A few weeks ago Jason LaCanfora published a list of best and worst contracts in the NFL so I thought it might make a good idea for us to do the same here at OTC, with a team by team approach. I’ll try to be a bit more analytical in terms of why money was paid and how it fits in the market, but the general premise is the same. The one key difference is outside of restructured rookie contracts under the old CBA we will only use veteran contracts as there is a big difference between best draft picks and best contracts. Please note that there is a difference between a bad player and a bad contract when discussing some of the selections. Clicking on a players name will take you to his salary cap page.
Best Contract: Justin Blackmon
While I said I was more or less going to avoid all rookie deals when doing this I felt that Blackmon’s deal deserved special praise. Ever since the new CBA came into existence all we hear is how dummy proof the process is, and for the most part that’s true. The financial parameters of these contracts are all in place long before anyone signs and for the most part we predicted almost every contract correctly on the site. But there are little things that teams and players can still fight for and in this case Jacksonville fought and won big.
The standard contract for Blackmon’s slot was a large signing bonus and a fully guaranteed contract with no offsets. The Jaguars knowing that they took a risk on Blackmon due to his troubled past held firm on protecting their cash flows by giving him a smaller than slotted bonus and making up the difference via a series of fully guaranteed roster bonuses that would be treated as a signing bonus for cap purposes.
The main benefit of this mechanism is that if suspended the future contractual guarantees would all void. This is different than forfeited money in a suspension. If suspended for 4 games the most the Jaguars can recover is 4 weeks worth of signing bonus money attributed to the season of suspension. Under this contract they recover the 4 weeks of money, 4 weeks of roster bonus money, and all future guarantees void thus giving the Jaguars limited cap penalties if off the field issues cause them to release Blackmon.
Needless to say that Blackmon has already been suspended and now all his future guarantees have voided. If for whatever reason they decide they want to release him they will save themselves about $3.1 million in cash and cap acceleration due to the contractual structure, money that would have been lost to them using the standard signing bonus structure.
Worst Contract: Marcedes Lewis
Lewis is a prime example of why draft status unfairly means so much even years after a draft occurs. Lewis was a late first round draft pick in 2006 and in general did nothing for four seasons. From 2007 thru 2009 Lewis averaged just under 37 receptions a year and 466 yards a season, numbers that at the time would have been around 20th or so in the league.
But in his contract season all the stars aligned for Lewis. Lewis would post career highs in receptions, yards, and most importantly touchdowns. His stat line was 58-700-10, numbers that pushed in right into the top 10 and one of the best TD threats in the sport. The team was a respectable 8-8 and he seemed like an invaluable piece on a team that did not have much receiving talent. He made the Pro Bowl and next thing you know the Jaguars made him the team’s franchise player as the league headed for lockout.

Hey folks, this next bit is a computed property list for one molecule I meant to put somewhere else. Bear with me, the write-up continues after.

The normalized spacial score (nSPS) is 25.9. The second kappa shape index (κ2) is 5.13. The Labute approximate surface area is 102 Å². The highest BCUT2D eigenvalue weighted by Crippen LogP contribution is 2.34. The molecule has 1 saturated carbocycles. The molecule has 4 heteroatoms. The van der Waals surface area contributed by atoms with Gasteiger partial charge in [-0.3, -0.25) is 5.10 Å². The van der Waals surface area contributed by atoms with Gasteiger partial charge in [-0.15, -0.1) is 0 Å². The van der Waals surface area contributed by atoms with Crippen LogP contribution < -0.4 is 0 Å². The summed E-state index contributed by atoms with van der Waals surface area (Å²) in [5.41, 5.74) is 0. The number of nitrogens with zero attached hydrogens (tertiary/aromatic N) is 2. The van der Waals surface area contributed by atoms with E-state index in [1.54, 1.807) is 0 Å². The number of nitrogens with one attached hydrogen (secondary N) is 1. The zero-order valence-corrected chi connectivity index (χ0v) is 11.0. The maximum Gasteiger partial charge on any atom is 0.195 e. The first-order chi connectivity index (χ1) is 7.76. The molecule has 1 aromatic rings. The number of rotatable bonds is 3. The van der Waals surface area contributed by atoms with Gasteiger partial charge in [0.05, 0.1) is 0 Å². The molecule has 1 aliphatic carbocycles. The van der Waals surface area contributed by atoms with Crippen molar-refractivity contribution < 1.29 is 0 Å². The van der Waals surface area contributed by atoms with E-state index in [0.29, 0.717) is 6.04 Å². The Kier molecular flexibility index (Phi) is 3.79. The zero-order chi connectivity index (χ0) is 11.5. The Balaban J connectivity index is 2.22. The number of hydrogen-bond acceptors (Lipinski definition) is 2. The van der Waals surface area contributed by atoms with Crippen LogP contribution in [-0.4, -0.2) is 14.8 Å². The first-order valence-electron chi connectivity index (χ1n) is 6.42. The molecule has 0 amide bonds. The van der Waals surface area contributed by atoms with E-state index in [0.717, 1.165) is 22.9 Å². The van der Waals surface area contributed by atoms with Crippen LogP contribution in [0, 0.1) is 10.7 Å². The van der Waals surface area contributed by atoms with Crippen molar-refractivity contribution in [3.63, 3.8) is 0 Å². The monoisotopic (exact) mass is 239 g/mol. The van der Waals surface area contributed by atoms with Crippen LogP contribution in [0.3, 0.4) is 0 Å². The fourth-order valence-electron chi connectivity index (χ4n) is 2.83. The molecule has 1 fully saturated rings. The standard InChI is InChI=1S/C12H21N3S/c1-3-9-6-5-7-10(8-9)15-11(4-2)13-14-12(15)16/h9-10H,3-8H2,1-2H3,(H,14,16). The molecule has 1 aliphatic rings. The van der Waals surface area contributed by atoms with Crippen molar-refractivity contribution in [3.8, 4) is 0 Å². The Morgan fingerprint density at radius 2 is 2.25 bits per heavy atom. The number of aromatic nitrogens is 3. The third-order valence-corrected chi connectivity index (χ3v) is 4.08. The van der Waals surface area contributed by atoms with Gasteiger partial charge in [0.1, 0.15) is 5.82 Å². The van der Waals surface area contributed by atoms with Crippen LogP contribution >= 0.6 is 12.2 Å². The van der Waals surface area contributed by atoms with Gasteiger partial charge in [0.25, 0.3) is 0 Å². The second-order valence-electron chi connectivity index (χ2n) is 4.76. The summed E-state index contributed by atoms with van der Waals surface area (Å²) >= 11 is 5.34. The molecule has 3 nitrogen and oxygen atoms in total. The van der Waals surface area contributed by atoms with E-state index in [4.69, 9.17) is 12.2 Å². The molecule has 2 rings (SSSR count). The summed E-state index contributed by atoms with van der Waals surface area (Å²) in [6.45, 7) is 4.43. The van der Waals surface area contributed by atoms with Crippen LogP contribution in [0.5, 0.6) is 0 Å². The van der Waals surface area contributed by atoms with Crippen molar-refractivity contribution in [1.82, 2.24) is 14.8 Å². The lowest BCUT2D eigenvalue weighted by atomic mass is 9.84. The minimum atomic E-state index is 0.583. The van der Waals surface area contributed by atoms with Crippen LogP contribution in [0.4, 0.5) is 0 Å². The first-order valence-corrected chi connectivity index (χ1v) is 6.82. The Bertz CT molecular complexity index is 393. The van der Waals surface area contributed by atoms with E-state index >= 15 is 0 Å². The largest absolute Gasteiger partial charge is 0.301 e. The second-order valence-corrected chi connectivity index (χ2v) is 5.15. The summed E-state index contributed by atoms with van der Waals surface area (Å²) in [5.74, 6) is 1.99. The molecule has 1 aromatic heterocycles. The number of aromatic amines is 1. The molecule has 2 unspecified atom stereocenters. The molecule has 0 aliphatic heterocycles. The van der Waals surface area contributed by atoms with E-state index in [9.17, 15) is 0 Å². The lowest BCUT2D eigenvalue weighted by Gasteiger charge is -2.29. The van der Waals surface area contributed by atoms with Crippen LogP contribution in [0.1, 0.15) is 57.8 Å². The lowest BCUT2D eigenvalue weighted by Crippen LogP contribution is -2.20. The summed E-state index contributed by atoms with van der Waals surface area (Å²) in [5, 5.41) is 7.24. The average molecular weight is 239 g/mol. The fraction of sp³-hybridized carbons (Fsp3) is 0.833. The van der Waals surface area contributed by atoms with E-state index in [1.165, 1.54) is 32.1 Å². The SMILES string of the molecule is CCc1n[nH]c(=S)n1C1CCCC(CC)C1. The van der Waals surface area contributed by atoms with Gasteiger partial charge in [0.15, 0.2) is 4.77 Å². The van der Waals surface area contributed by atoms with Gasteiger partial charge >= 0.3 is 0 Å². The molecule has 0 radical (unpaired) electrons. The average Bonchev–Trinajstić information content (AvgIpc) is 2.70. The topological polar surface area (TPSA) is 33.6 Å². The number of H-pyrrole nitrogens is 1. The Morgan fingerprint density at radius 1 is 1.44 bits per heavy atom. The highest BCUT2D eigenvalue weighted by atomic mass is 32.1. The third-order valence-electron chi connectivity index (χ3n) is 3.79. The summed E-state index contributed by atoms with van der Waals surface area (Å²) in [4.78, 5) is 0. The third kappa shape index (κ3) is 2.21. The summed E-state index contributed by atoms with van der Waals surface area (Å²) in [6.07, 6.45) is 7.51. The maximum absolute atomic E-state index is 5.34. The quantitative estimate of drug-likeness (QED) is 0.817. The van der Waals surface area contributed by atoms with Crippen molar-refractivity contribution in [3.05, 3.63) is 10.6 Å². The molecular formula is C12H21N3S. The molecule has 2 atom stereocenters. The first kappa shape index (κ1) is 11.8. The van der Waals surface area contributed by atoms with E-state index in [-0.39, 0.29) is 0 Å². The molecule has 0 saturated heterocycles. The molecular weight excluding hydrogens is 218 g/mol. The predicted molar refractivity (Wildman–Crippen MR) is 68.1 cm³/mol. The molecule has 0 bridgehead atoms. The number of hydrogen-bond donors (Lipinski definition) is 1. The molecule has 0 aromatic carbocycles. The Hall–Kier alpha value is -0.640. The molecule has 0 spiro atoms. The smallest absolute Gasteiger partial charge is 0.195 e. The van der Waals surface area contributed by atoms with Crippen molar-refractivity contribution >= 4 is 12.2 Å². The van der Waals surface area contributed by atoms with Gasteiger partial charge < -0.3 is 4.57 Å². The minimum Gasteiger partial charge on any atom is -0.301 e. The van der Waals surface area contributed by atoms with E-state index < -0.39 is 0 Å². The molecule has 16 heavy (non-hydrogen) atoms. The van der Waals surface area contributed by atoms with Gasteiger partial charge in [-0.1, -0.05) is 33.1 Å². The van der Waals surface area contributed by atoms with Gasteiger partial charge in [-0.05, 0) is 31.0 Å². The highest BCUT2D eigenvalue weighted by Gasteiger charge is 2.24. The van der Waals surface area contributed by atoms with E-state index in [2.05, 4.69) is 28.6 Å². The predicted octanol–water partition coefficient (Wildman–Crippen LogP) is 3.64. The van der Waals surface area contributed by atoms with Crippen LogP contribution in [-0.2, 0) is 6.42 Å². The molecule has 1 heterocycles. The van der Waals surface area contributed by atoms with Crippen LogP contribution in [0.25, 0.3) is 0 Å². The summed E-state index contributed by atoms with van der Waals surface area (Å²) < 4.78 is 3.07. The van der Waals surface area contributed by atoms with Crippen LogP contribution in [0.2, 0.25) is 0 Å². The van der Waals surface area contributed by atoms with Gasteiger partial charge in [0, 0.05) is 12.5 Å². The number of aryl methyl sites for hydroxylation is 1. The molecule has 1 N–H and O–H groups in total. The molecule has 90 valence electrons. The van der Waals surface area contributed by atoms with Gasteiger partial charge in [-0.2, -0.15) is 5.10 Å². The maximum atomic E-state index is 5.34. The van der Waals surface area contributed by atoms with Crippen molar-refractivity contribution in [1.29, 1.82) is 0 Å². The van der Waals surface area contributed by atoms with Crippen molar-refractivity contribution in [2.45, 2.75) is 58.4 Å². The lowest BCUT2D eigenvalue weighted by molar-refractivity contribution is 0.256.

Lewis would have been one of the rare younger players where the franchise tag made sense. Here was a “one hit wonder” so to speak and those players are the kind you should want to see it at least twice from before committing. But Lewis had that first round cache and when you have that all it takes is one season around contract time to hit the lottery and the Jaguars obliged.
Lewis’ 5 year deal averaged $6.8 million a year and the fully guaranteed portion of the contract was $8.65 million. There was another $3 million in a virtually guaranteed roster bonus plus $4.2 million in a second year rolling guarantee that was essentially fully guarantee for all intents and purposes putting the full guarantee around $14 million, right at the upper echelon of the position.
With the big extension in place Lewis fell right back into his normal track. In 2011 and 2012 he averaged 45-500-2. Sure he can block a little bit but you don’t pay tight ends for that anymore. Even today if the Jaguars wanted to cut ties with Lewis it would cost them $1.15 million in cash due to the final installment of rolling guarantees in his deal. Lewis will likely be cut next year after earning $20.35 million for doing basically nothing and owing everything to a poor decision making process that looked at a draft number and one year of stats and discounting a four year history of pretty average play.
Check out Our Other Best & Worst Contract Articles
Jason is the founder of OTC and has been studying NFL contracts and the salary cap for over 15 years. Jason has co-authored two books about the NFL, Crunching Numbers and the Drafting Stage, which are widely circulated in the industry and hosts the OTC Podcast. Jason’s work has been featured in various publications including the Sporting News, Sports Illustrated, NFL Network and more. OTC is widely considered the leading authority on contract matters in the NFL.